Hard line adopted on Greek debt loss (FT)
European negotiators have asked Greek debt holders to accept a 60 per cent cut in the face value of their bonds, a hardline stance that far exceeds losses agreed in a deal between private investors and eurozone authorities three months ago. The stance, delivered to a consortium of international banks at the weekend by Vittorio Grilli, Italian treasury chief and lead eurozone negotiator, is a victory for German-led northern creditor countries who have been pushing for Greek bondholders to accept far more of the burden for a second bail-out. According to officials briefed on the talks, France, the European Central Bank and the International Monetary Fund remain concerned the tough stance could trigger bondholder insurance policies known as credit default swaps, sparking investor panic because of uncertainty over which financial institutions face CDS losses.
In Cautious Times, Banks Flooded With Cash (NYT)
Though financial institutions are not yet turning away customers at the door, they are trying to discourage some depositors from parking that cash with them. With fewer attractive lending and investment options for that money, it is harder for the banks to turn it around for a healthy profit. ... “We just don’t need it anymore,” said Don Sturm, the owner of American National Bank and Premier Bank, community lenders with 43 branches in Colorado and three other states. “If you had more money than you knew what to do with, would you want more?”
Go West, Investment Banker (WSJ)
The New York state comptroller's office predicted this month that Wall Street would cut 10,000 jobs by the end of 2012, bringing the total losses since January 2008 to 32,000. Bank of America last month announced global staff cuts of 30,000, or 10% of the firm's workforce. Meanwhile, regional banks like KeyCorp, Fifth Third Bancorp in Cincinnati, SunTrust Banks Inc. in Atlanta and U.S. Bancorp in Minneapolis, have been adding bankers for stock, bond and loan offerings, as well as mergers and acquisitions. KeyCorp, for example, has increased its investment banking unit by 36% since the beginning of 2010 and Fifth Third has 20 investment bankers, up from zero a year ago. Investment-banking generates hefty fees that could help the smaller banks offset declining interest income from their core business of lending. "It's a great opportunity for the KeyCorps of the world to lift talent," says Michael Karp, a managing partner at executive search firm Options Group.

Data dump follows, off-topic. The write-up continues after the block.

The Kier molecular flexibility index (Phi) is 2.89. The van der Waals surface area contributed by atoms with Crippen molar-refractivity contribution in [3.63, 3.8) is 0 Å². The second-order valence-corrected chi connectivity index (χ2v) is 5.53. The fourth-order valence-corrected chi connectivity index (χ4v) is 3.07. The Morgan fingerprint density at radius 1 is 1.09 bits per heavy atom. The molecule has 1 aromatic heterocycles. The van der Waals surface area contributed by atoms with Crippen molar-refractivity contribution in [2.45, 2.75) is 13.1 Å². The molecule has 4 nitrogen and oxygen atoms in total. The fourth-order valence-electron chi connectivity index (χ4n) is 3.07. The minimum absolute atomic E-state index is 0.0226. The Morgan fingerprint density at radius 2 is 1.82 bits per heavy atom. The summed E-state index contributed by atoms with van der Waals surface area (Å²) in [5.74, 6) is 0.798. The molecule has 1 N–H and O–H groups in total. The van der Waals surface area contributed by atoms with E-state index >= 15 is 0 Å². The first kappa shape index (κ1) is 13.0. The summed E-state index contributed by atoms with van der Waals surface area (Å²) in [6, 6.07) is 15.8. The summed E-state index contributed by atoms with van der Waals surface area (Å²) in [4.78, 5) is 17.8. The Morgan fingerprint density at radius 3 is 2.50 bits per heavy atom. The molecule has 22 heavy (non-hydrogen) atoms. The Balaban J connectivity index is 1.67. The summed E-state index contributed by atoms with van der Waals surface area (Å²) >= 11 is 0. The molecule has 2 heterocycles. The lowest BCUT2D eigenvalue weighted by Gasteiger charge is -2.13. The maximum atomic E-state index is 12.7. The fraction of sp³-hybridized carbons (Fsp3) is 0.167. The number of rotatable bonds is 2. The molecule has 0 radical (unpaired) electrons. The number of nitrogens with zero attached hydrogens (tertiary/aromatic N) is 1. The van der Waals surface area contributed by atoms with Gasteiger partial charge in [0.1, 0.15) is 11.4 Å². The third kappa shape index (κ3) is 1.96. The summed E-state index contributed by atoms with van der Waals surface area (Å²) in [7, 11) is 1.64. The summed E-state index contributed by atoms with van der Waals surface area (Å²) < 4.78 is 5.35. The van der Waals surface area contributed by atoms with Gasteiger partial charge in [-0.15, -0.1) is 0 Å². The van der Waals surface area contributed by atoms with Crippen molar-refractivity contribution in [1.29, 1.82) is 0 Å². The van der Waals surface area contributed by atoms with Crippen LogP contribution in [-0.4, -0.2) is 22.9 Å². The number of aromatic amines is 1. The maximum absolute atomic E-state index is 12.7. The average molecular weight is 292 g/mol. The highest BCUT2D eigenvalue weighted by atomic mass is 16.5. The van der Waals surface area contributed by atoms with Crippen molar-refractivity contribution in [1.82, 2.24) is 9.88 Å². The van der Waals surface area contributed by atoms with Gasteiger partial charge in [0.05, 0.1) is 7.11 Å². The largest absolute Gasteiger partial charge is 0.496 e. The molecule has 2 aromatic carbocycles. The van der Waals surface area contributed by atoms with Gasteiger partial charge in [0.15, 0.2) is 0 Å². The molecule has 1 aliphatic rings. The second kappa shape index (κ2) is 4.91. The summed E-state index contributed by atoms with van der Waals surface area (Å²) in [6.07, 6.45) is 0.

Regulator Flagged SAC Stock Trades (WSJ)
In the 18 referrals made by Finra and the NASD between 2002 and 2011 that were reviewed by the Journal, investigators said they were vexed by SAC's repeated appearance in routine screens of suspicious trading near mergers and acquisitions, earnings announcements and other market-moving news. SAC in a statement said, "Every day our firm transacts in thousands of securities," adding that "it is not surprising that we would be included in a small percentage of Finra referrals."
UBS Profit Falls After Trading Scandal (DealBook)
UBS said on Tuesday that profit fell 39 percent in the third quarter from the period a year earlier after a rogue-trading scandal had cost it $2.3 billion. Profit fell to 1.02 billion Swiss francs ($1.2 billion) in the three months ended Sept. 30 from 1.66 billion francs in the period a year earlier. The trading loss and charges linked to a cost-cutting plan were partly offset by an accounting gain on the bank’s own credit of 1.8 billion francs and the sale of some investments.
Mayo Concedes He Dialed Wrong Number (Fox)
Glad that's cleared up.
Deutsche Bank Earnings Beat Expectations (DealBook)
Deutsche Bank, the largest German lender, on Tuesday reported third-quarter profit that was above expectations, as improvement in its consumer banking business helped offset a plunge in trading revenue that the bank blamed on the European sovereign debt crisis. The bank said profit in the three months ended Sept. 30 was 777 million euros ($1.1 billion), after a loss of 1.2 billion euros in the period a year earlier. Analysts surveyed by Reuters had expected a net profit of 400 million euros. But pretax profit in the corporate banking and securities division, which includes the investment bank, plunged to 70 million euros in the quarter from 1.1 billion euros a year earlier, the bank said.